It can be even tougher to accept feedback than it is to give it. It’s never easy to hear that your idea, behavior, or effort didn’t have the desired effect or wasn’t well received.
When you’re given negative feedback, you may feel wronged, misjudged, or just plain uncomfortable. It can be hard to listen closely or find a good response on the fly. It can be difficult to know when it’s appropriate to comment, and even if you don’t speak, your facial expressions or body may not be helpful to you.
So how can you make the experience more productive?
Tuning Up Your Receiver
Make sure you “get” your reviewers and what they’re saying — no matter how hard it is. Don’t question the reasons for the feedback or its validity. Instead, try to repeat the feedback as exactly as possible, so they can tell that you absorbed what they said. Then you can check to be sure: “It sounds like you meant X” or “I see that you wouldn’t want Y again.”
If you come across as defensive, your commentators may feel obliged to defend their points instead of considering the relevance or accuracy of your points. In fact, they’ll likely feel more confirmed in their views if you “force” them to justify their opinions.
Pay real attention to their examples of what went badly or needs improvement — and if your reviewers don’t give examples, request some: “It will help me understand what didn’t work and how I can do better if you can give me some specifics. I think I get what you mean, but I really want to make sure I don’t make that mistake again.”
Ask for a break if you’re having trouble digesting the review or if you suspect you might respond in an out-of-control way. Perhaps you’ll feel deeply disappointed that things weren’t going as well as you believed them to be or your contribution wasn’t appreciated as much as you’d hoped. Or you may even feel frightened that you’re not performing successfully enough.
And If You Don’t Agree?
But what if the specific comments don’t seem relevant to you? What if you actively disagree with the assessment and find management’s perceptions inaccurate or their conclusions misguided? Once you’ve shown that you understand their concerns, they may be comfortable hearing your alternative proposals.
But for many managers, the need to control specific details increases in direct proportion to the strength of their perception that things aren’t going well. Difficulties arise when these managers have the right or responsibility to assert their authority but happen to be wrong about how to get the adjustments or improvements they want.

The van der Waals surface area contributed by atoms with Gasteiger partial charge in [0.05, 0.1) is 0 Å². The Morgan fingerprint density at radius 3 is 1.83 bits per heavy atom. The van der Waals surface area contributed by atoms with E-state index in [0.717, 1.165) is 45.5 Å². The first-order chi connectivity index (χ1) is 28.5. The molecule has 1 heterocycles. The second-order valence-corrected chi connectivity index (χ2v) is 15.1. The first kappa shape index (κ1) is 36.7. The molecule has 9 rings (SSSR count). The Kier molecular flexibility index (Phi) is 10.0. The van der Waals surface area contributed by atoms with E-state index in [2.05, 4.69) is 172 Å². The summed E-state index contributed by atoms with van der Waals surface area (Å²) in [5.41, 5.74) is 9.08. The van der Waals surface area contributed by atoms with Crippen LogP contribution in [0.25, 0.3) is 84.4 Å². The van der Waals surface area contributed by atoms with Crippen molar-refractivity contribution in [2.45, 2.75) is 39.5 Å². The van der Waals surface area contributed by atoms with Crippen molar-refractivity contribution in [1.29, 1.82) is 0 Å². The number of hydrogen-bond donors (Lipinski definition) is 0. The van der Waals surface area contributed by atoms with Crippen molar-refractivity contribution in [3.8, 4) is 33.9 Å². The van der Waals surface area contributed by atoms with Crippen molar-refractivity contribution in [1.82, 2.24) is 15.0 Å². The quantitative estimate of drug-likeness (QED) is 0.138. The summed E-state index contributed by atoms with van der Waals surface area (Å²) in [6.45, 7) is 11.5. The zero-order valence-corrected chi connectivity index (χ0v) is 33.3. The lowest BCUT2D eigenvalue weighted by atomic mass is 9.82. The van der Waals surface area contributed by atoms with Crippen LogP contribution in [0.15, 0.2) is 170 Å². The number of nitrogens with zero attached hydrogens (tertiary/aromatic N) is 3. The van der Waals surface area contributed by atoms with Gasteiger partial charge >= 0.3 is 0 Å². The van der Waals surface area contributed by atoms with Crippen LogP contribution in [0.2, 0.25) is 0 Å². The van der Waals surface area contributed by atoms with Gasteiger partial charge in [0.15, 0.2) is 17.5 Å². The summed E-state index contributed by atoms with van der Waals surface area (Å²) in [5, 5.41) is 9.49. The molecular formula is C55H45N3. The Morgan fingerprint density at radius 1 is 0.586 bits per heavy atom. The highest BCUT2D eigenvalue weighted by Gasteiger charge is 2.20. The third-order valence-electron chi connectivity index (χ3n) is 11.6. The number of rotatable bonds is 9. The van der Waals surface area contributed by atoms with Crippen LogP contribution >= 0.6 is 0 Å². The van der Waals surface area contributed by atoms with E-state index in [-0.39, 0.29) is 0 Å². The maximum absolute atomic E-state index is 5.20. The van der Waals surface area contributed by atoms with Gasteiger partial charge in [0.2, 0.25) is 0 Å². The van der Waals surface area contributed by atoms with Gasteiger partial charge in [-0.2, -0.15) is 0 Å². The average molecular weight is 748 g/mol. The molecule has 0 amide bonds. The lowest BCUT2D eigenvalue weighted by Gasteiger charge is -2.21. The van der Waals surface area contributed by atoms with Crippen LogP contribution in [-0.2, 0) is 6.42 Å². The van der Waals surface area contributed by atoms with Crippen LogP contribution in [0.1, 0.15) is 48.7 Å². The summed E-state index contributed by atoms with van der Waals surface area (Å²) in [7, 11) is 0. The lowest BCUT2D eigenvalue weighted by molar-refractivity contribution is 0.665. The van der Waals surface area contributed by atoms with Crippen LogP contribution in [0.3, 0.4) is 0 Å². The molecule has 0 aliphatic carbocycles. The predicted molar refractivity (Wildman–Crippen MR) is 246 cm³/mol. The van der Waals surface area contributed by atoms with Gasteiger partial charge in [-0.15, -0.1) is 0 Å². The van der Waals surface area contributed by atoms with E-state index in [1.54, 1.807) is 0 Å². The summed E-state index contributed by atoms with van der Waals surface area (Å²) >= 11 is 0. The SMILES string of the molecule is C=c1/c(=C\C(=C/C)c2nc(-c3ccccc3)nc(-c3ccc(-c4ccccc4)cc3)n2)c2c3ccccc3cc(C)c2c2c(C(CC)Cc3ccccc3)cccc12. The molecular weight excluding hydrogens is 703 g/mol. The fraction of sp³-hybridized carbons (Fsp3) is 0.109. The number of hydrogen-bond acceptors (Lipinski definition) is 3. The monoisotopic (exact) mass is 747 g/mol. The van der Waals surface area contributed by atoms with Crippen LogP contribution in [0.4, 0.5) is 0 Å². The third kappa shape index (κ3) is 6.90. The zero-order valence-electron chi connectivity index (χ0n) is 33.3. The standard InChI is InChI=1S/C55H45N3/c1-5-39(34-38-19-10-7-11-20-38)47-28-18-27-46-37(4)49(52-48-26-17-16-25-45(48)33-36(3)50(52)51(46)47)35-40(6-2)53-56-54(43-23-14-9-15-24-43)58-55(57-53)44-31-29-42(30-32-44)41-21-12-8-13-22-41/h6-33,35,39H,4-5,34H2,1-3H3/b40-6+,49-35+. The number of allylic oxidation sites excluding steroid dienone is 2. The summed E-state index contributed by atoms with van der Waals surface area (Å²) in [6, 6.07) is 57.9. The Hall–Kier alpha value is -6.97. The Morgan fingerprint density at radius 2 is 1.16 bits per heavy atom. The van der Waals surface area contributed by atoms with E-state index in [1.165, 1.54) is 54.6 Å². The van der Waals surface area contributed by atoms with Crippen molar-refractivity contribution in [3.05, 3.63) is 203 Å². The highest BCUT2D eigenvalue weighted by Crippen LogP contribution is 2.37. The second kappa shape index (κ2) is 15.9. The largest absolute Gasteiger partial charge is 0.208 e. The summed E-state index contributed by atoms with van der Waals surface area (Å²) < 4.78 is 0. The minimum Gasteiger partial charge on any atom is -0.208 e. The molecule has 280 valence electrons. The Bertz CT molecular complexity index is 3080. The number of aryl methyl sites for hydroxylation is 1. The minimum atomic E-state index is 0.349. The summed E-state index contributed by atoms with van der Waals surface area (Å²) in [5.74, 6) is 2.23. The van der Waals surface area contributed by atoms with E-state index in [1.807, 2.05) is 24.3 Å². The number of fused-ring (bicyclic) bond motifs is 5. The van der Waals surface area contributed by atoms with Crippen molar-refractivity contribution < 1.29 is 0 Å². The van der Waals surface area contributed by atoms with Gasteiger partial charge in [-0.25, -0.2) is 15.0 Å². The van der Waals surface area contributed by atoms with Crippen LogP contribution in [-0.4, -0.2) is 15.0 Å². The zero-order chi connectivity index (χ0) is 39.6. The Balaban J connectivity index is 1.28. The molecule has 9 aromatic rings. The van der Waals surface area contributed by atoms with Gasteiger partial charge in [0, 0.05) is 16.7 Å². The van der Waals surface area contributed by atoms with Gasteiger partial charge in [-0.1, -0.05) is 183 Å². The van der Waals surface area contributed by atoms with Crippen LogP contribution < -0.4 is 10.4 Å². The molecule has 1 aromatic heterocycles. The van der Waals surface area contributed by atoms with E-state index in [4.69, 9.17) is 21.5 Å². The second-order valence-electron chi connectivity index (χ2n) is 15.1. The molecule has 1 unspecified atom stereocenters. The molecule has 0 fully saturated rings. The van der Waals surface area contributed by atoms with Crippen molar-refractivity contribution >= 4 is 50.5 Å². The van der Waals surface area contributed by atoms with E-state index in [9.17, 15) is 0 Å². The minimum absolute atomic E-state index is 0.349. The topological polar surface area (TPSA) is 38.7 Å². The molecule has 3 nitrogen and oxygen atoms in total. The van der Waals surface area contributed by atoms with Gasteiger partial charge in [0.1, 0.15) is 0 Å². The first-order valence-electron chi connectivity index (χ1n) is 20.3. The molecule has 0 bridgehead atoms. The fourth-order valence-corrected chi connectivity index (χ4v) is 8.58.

If the authority structure requires you to perform to your manager’s direction, then the only reasonable thing (barring an ethical violation) is to try your best to follow that direction. On the other hand, if you’re required to deliver a particular outcome or result, but you’re not being forced to do it in a particular way, then at least you’ll be forewarned about what the expectations are.
When Feedback is Inappropriate
But what if you feel like you’re being attacked? Even in a good workplace there are occasionally managers who are dictatorial, arbitrary, or immature, as well as managers who aren’t willing to shift their views, aren’t open to your suggestions, and actually behave badly in their ongoing relationship with you.
Be practical. Focus primarily on delivering the desired performance. If you believe there’s something unethical about your manager’s direction or behavior, you may need to appeal to a senior manager or your company’s human resources department for help. Depending upon the severity of the difficulty, you may even want to think about looking for other employment.
And whatever the situation, don’t do a lot of venting to other colleagues — or even your own subordinates. No matter how sympathetic people may feel toward you or how much they believe you’re in the right, they’re still likely to lose confidence in you over time if you continue to complain.
Onward and upward,